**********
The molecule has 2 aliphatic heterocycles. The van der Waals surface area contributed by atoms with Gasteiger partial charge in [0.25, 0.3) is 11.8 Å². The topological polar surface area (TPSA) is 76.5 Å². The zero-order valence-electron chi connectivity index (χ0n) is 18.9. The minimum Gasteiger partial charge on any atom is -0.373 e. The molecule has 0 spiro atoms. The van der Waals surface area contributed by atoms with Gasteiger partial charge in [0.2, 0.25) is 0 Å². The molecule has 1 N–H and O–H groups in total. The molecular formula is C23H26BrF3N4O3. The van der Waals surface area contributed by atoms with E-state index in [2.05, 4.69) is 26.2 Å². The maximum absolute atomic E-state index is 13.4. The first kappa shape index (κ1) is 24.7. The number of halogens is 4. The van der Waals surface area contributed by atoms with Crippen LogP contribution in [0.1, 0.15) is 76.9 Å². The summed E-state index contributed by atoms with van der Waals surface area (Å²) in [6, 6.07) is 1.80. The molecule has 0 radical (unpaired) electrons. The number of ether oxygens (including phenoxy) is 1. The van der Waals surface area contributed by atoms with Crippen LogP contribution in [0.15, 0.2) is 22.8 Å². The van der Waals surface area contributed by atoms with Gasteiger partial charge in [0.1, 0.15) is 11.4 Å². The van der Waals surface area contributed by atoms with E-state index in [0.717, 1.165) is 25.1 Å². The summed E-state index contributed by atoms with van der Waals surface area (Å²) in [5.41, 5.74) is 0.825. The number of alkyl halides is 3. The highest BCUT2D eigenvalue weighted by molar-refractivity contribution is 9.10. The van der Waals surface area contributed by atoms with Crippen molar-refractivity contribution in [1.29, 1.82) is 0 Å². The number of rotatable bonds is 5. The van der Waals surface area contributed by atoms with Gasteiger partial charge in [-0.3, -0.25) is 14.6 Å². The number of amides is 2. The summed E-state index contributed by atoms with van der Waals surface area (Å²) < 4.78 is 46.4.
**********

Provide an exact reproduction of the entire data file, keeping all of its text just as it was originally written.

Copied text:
The molecule has 2 aliphatic heterocycles. The van der Waals surface area contributed by atoms with Gasteiger partial charge in [0.25, 0.3) is 11.8 Å². The topological polar surface area (TPSA) is 76.5 Å². The zero-order valence-electron chi connectivity index (χ0n) is 18.9. The minimum Gasteiger partial charge on any atom is -0.373 e. The molecule has 0 spiro atoms. The van der Waals surface area contributed by atoms with Gasteiger partial charge in [0.2, 0.25) is 0 Å². The molecule has 1 N–H and O–H groups in total. The molecular formula is C23H26BrF3N4O3. The van der Waals surface area contributed by atoms with E-state index in [2.05, 4.69) is 26.2 Å². The maximum absolute atomic E-state index is 13.4. The first kappa shape index (κ1) is 24.7. The number of halogens is 4. The van der Waals surface area contributed by atoms with Crippen LogP contribution in [0.1, 0.15) is 76.9 Å². The summed E-state index contributed by atoms with van der Waals surface area (Å²) in [6, 6.07) is 1.80. The molecule has 0 radical (unpaired) electrons. The number of ether oxygens (including phenoxy) is 1. The van der Waals surface area contributed by atoms with Crippen LogP contribution in [0.15, 0.2) is 22.8 Å². The van der Waals surface area contributed by atoms with Gasteiger partial charge in [0.1, 0.15) is 11.4 Å². The van der Waals surface area contributed by atoms with E-state index in [0.717, 1.165) is 25.1 Å². The summed E-state index contributed by atoms with van der Waals surface area (Å²) in [5.41, 5.74) is 0.825. The number of alkyl halides is 3. The highest BCUT2D eigenvalue weighted by molar-refractivity contribution is 9.10. The van der Waals surface area contributed by atoms with Crippen molar-refractivity contribution in [1.29, 1.82) is 0 Å². The number of rotatable bonds is 5. The van der Waals surface area contributed by atoms with Gasteiger partial charge in [-0.3, -0.25) is 14.6 Å². The number of amides is 2. The summed E-state index contributed by atoms with van der Waals surface area (Å²) < 4.78 is 46.4.